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• CommentRowNumber1.
• CommentAuthorUrs
• CommentTimeNov 18th 2011

added to identity type a mentioning of the alternative definition in terms of inductive types (paths).

• CommentRowNumber2.
• CommentAuthorMike Shulman
• CommentTimeNov 18th 2011

Thanks! It’s not really an alternative definition, though, just an encompassing of the other definition into a general framework. Also, it predates HoTT by a lot. I edited the page some trying to clarify.

• CommentRowNumber3.
• CommentAuthorUrs
• CommentTimeNov 18th 2011

Ah, okay. That wasn’t clear to me. Thanks.

• CommentRowNumber4.
• CommentAuthorMike Shulman
• CommentTimeDec 13th 2011

I have added to identity type some discussion of the stability/coherence obstacles to interpreting identity types categorically in a WFS, along with some more references.

• CommentRowNumber5.
• CommentAuthorMike Shulman
• CommentTimeMar 26th 2012

I added to identity type a discussion of how the definitional eta-conversion rule for identity types forces us into extensional type theory.

• CommentRowNumber6.
• CommentAuthorMike Shulman
• CommentTimeMar 26th 2012

I wonder: is there a negative presentation of identity types?

• CommentRowNumber7.
• CommentAuthorUrs
• CommentTimeMay 9th 2012

at identity type in the section on categorical semantics I have added some actual details on how that proceeds. (to the existing discussion of what conditions on the ambient category we need for this.)

• CommentRowNumber8.
• CommentAuthorUrs
• CommentTimeNov 30th 2014

For fun, I have given identity type a lead-in quote

everything is identitcal with itself (WdL §863)

no two things are like each other (WdL §903)

Beyond being fun, it is reminiscent of how there is no way to prove equality than by reducing to reflection.

• CommentRowNumber9.
• CommentAuthorMike Shulman
• CommentTimeNov 30th 2014

In a similar vein, I have been amused to notice that as Arthur grows up, one of the more difficult things for him to learn is that two things can be isomorphic without being identical (e.g. the beans on his plate and the beans on Dad’s plate).

• CommentRowNumber10.
• CommentAuthorDavid_Corfield
• CommentTimeNov 30th 2014

You do realise that you and Urs now have the perfect opportunity to see how children brought up in the HoTT spirit will think mathematically.

Think how much harder at a later stage to work out how money works. Not only do they go through the stage of worrying about which particular coin they have, but that it’s treated as the same as combinations of coins.

• CommentRowNumber11.
• CommentAuthorNikolajK
• CommentTimeDec 1st 2014

David,

Even in my daily life, I’m often confronted with how plain bijections are not good isomorphisms in the category of coins, closed under addition. If it were, it would spare me some NP-complete problems.

Sure, everything I can buy with a 5er, I can also by with five 1’s. But if some machine takes two 1’s, I can’t use my 5er to get gum out of a machine. Its curious how money is partitioned into 1’s, 2’s, 5’s and 10-multiples of it. When I’m waiting in a cue, I always compute if I can generate all composites to pay “right”: With {1,2,2,5} you can pay 1,2,3,4,5,6,7,8,9. Funny how changing a 2 with a 1 only changes the upper bound, but not e.g your ability to produce 4. With more money, {1,5,5} say, you have far less options :) Having 11 units of money really isn’t just having 11 units of it. I was in Russia last month and when I ran out of money for some days, the boss of the firm we worked in said he’d help me out with some cash - of course I’d give him back whatever I didn’t need. Well, this guy then gave me a note worth a huge amount. I assume he meant the best, but to me it was an ass move as I just couldn’t break the note and give him back some small ones. He gave me too much and so he gave me nothing.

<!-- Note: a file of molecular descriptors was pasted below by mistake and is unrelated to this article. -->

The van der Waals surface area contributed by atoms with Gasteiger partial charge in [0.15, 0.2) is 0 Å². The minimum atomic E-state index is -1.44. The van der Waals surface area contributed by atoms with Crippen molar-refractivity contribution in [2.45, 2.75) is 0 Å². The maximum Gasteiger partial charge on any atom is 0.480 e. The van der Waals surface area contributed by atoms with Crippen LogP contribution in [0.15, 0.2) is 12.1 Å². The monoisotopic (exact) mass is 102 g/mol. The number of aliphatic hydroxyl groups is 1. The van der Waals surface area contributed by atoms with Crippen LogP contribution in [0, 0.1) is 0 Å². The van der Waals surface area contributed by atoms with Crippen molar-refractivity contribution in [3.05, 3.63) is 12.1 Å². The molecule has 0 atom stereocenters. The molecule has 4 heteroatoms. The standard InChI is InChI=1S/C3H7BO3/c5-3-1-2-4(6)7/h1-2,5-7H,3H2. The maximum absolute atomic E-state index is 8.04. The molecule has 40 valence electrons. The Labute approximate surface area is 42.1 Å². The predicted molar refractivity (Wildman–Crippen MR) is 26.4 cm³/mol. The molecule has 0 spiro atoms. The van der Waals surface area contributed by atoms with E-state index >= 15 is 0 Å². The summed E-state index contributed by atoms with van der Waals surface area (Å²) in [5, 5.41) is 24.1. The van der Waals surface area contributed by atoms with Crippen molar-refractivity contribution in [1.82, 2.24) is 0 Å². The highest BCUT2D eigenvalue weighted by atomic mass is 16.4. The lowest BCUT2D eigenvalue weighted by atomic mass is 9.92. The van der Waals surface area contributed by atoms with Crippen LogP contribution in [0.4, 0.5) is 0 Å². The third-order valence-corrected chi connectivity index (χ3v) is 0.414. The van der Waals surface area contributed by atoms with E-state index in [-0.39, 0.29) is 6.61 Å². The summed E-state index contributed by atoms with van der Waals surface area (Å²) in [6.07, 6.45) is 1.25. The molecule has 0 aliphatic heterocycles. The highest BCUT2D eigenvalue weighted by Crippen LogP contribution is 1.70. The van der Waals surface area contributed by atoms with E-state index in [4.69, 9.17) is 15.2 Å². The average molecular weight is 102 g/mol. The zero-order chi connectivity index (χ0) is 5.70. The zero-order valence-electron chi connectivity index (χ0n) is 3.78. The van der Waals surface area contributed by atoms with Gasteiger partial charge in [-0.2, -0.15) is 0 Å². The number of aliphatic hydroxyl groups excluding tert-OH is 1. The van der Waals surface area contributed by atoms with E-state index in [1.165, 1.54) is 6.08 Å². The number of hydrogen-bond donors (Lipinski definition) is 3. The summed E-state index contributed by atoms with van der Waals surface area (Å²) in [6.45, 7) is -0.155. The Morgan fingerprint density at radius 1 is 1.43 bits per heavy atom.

• CommentRowNumber12.
• CommentAuthorUrs
• CommentTimeDec 1st 2014

On my end, the Proceß has not expressed the moment of quantity yet, it still needs to sublate becoming into a more determinate being first. Also, I am still worried not so much about the identity type of beans as about it being inhabited at all.

• CommentRowNumber13.
• CommentAuthorDavid_Corfield
• CommentTimeMay 2nd 2018

Some of the βs and ηs had become $\infty$ in links, so I fixed this.

I guess we just live with using η-reduction, -conversion, -expansion interchangeably.

1. Thanks David! This one was my fault, sorry, again it’s related to the unicode issues. When I get the time to try to fix things once and for all, I’ll look out for occurrences of this one.

• CommentRowNumber15.
• CommentAuthorMike Shulman
• CommentTimeMay 2nd 2018

As explained at the page eta-conversion, $\eta$-reduction, $\eta$-conversion, and $\eta$-expansion are technically all slightly different things, though of course very closely related. $\eta$-conversion is an undirected equivalence relation; $\eta$-reduction and $\eta$-expansion are the two opposite ways to “direct” this relation. Would it be useful to mention this point on the page identity type?

• CommentRowNumber16.
• CommentAuthorDavid_Corfield
• CommentTimeMay 2nd 2018

I wonder if we use these consistently, e.g., at Extensionality and η-conversion.

• CommentRowNumber17.
• CommentAuthorUrs
• CommentTimeAug 5th 2018

also pointer to Licata 11. Is that where the observation originates?

• CommentRowNumber18.
• CommentAuthorUrs
• CommentTimeAug 5th 2018
• (edited Aug 5th 2018)

Hm, it seems that my first edit-message did not get through:

I had added pointer to Shulman 12 and was asking: Where is the origin of the observation that identity types are simply indctive type families generated by reflection?

• CommentRowNumber19.
• CommentAuthorMike Shulman
• CommentTimeAug 5th 2018

Oh, way earlier than that. For instance, identity types are defined that way in Coq and have been since ever that I know of.